The 'Telarc Sound' / Miking approaches

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dB Cooper

The 'Telarc Sound' / Miking approaches
« on: 21 Aug 2017, 10:12 am »
Been getting  more into classical/orchestral/acoustic instumental music lately and have been learning about composers, orchestras and whatnot. One thing I have been learning about is recording approaches. I am aware that Telarc is/was renowned for minimalist miking, and apparently did most, if not all, of their recordings using a simple two-mic setup. All the way at the other end of the approach spectrum appears to be Deutsche Grammophon, who is apparently equally well known for using elaborate multi-mic setups.

I seem to find the Telarc approach more natural-sounding and to have a more convincing representation of the venue acoustics, and to have a better delineation of individual instruments (perhaps counter-intuitively, because you might expect multiple close mics to excel at that).

I'm wondering what others think about these questions and are there other labels besides Telarc that are also known for minimalist miking. Obviously the performance is the most important thing, but SQ can have a big influence on the overall experience. Thoughts?


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Re: The 'Telarc Sound' / Miking approaches
« Reply #1 on: 21 Aug 2017, 11:53 am »
I'm not by any means a classical music buff, I have maybe 30 or 40 recordings, but I agree that minimalist micing techniques work best.  When spot mics are employed you can almost always hear them.  Old CBS recordings seem to reliably sound great.  More experienced listeners can certainly offer better advice than I.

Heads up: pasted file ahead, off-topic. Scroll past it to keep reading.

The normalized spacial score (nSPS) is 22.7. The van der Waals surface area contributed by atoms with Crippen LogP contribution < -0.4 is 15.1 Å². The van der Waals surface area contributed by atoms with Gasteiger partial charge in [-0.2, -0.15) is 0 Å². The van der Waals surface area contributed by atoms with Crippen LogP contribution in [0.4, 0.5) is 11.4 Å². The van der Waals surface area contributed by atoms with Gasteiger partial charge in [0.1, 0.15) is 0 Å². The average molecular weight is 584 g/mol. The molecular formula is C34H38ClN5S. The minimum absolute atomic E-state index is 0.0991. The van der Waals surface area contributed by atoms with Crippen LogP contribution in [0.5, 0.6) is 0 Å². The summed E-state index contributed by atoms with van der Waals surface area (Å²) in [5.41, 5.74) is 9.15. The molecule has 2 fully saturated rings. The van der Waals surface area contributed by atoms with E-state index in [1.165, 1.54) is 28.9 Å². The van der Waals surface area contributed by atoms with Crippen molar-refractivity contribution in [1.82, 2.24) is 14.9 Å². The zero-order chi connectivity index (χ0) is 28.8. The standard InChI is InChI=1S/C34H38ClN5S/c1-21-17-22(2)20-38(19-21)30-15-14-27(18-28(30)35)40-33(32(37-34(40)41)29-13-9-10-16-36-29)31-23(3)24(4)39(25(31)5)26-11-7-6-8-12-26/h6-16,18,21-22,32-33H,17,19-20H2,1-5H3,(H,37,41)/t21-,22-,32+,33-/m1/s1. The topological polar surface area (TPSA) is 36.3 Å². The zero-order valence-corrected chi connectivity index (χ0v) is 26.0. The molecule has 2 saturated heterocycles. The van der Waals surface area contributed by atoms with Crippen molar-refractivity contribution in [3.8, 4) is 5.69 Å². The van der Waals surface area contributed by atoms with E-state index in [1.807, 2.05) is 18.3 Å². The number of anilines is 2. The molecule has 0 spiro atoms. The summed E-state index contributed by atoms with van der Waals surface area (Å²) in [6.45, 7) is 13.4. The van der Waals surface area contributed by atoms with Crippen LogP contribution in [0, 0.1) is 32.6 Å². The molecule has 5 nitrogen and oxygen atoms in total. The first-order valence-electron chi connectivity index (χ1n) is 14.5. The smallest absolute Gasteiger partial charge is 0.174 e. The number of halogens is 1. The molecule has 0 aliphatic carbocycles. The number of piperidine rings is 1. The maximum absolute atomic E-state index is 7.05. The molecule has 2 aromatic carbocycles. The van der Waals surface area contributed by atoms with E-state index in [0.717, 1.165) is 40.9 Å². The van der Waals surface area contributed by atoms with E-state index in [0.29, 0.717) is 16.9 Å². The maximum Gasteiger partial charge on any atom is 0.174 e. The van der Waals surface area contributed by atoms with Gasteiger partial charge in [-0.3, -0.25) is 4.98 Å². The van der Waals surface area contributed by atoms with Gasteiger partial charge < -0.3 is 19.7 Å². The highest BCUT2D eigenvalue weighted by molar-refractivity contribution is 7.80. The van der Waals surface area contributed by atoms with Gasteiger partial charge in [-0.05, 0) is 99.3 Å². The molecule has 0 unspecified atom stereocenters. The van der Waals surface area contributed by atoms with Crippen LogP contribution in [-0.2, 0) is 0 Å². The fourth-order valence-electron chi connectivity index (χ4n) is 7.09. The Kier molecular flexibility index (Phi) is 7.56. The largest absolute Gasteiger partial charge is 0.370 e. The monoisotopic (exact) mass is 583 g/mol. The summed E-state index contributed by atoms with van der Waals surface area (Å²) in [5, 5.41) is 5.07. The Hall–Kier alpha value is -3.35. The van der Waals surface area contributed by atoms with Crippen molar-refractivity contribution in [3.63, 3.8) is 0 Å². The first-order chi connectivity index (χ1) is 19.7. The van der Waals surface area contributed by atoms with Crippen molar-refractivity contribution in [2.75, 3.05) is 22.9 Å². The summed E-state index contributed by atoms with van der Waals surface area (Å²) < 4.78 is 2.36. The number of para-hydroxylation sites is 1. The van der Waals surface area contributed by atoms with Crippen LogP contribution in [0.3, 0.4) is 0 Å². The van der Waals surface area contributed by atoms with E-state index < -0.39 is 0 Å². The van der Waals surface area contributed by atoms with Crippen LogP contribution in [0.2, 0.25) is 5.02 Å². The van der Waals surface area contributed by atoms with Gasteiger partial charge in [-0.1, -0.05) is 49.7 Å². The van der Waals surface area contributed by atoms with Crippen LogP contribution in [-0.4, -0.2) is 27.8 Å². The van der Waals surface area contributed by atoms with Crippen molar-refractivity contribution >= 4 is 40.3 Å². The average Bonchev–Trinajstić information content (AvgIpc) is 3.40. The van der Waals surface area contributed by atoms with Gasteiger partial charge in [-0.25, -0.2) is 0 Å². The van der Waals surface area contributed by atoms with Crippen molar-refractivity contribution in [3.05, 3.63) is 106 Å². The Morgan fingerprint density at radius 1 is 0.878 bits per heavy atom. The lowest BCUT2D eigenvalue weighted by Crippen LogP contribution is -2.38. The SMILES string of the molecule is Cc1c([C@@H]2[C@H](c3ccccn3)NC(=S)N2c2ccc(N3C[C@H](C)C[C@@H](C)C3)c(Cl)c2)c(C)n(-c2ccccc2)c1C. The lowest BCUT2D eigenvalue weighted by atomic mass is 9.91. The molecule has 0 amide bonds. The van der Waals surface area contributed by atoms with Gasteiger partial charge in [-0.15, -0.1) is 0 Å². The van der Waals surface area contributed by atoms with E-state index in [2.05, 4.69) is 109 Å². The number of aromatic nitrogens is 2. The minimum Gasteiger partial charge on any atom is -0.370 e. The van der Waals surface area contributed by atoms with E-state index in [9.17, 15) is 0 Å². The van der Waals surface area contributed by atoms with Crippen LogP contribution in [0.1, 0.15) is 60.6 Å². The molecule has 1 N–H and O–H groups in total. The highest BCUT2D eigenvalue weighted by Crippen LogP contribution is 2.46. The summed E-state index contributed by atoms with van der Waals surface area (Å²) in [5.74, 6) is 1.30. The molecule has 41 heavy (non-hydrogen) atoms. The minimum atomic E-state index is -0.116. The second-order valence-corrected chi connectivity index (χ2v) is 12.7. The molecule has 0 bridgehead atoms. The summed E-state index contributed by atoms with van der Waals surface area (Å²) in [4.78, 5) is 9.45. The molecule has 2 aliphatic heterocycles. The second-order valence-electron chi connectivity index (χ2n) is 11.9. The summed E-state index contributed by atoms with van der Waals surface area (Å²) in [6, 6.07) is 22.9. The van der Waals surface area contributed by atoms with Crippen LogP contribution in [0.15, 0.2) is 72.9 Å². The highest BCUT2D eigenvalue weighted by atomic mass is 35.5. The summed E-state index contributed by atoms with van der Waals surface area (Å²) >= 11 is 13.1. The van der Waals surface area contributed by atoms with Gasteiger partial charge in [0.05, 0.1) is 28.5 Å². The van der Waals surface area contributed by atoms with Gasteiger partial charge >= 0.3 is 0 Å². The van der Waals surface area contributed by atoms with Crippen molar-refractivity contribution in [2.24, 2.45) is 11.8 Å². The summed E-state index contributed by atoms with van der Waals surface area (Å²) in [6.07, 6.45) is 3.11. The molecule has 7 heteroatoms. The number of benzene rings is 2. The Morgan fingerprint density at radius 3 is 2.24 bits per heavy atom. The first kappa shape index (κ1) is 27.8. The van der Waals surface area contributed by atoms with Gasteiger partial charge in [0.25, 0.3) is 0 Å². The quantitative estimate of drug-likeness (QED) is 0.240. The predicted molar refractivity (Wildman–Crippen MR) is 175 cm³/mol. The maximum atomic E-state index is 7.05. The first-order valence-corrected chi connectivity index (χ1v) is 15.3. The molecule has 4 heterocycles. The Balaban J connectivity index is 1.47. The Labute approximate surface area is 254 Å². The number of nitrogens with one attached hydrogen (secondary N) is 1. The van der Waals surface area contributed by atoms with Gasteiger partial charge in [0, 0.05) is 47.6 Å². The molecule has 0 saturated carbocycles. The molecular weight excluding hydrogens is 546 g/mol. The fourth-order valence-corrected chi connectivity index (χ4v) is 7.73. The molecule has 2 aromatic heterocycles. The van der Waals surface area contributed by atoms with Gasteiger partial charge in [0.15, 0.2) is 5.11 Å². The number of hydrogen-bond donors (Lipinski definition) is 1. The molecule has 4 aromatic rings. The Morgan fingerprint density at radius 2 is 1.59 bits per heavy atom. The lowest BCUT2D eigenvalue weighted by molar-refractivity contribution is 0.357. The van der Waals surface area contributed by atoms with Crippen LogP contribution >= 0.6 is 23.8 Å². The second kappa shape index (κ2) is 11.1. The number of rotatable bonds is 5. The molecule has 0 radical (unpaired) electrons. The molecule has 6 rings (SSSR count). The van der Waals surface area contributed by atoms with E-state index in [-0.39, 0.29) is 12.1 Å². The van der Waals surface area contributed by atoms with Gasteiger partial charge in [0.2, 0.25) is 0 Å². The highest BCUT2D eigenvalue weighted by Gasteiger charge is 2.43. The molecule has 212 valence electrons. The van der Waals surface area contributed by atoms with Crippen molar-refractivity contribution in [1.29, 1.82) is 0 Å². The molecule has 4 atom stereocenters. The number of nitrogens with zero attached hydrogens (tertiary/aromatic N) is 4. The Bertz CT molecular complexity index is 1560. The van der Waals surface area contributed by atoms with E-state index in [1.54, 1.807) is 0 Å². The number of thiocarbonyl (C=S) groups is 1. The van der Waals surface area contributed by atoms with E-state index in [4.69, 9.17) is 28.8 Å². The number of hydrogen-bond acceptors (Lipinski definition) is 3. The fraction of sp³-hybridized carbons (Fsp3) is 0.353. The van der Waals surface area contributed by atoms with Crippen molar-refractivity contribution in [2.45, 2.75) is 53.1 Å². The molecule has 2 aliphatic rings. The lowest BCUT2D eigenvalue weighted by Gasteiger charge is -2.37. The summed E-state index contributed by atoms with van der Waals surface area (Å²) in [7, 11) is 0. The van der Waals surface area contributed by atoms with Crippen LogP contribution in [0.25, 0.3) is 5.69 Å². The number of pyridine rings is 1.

S Clark

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Re: The 'Telarc Sound' / Miking approaches
« Reply #2 on: 21 Aug 2017, 12:37 pm »
RCA and Mercury used a three mike system during their "golden years".  The London Phase 4 recordings put mike over key soloist or impact instruments for greater dynamics for key players- many audiophiles thought it odd sounding, but it did create impact.
This is an interesting topic.  Eager to hear if anyone can add info on Columbia, Phillips, EMI, Decca, etc. 


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Re: The 'Telarc Sound' / Miking approaches
« Reply #3 on: 21 Aug 2017, 12:50 pm »
RCA Living Stereo classical recordings were typically made with three spaced Omni's for the stereo mic setup.  London Decca classical were Blumlein stereo mics.  Mercury Living Presence classical also had simple stereo mic setups as well.  Those were the '50-'60s recordings that have been popular.


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Re: The 'Telarc Sound' / Miking approaches
« Reply #4 on: 21 Aug 2017, 01:27 pm »
I tend to prefer the minimalist mic approach.  Telarc generally did a good job (I have quite a few of their recordings).


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Re: The 'Telarc Sound' / Miking approaches
« Reply #5 on: 21 Aug 2017, 02:58 pm »
Another vote for simple mic setups: Decca/London, Mercury, RCA Living Stereo.  Telarc recordings always seem to be missing something.  To me, they lack low level detail and ambience.  They have the bombastic dynamics, but are unsatisfying.


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Re: The 'Telarc Sound' / Miking approaches
« Reply #6 on: 21 Aug 2017, 03:02 pm »
Jack Renner at Telarc used a 3 mike system with sometimes 2 more out in the auditorium for ambience.  Bob Woods used 3 or sometimes 2 and again, sometimes 2 out in the hall.  And yet on other recordings, particularly the jazz they used spot mikes.  Sometimes when recording classical with individual singing, these individuals were also spot miked.  On many of the Kunzel pieces which had sound effects, these effects were recorded separately by Mike Bishop and added in.  It all just depended on the sound they were after.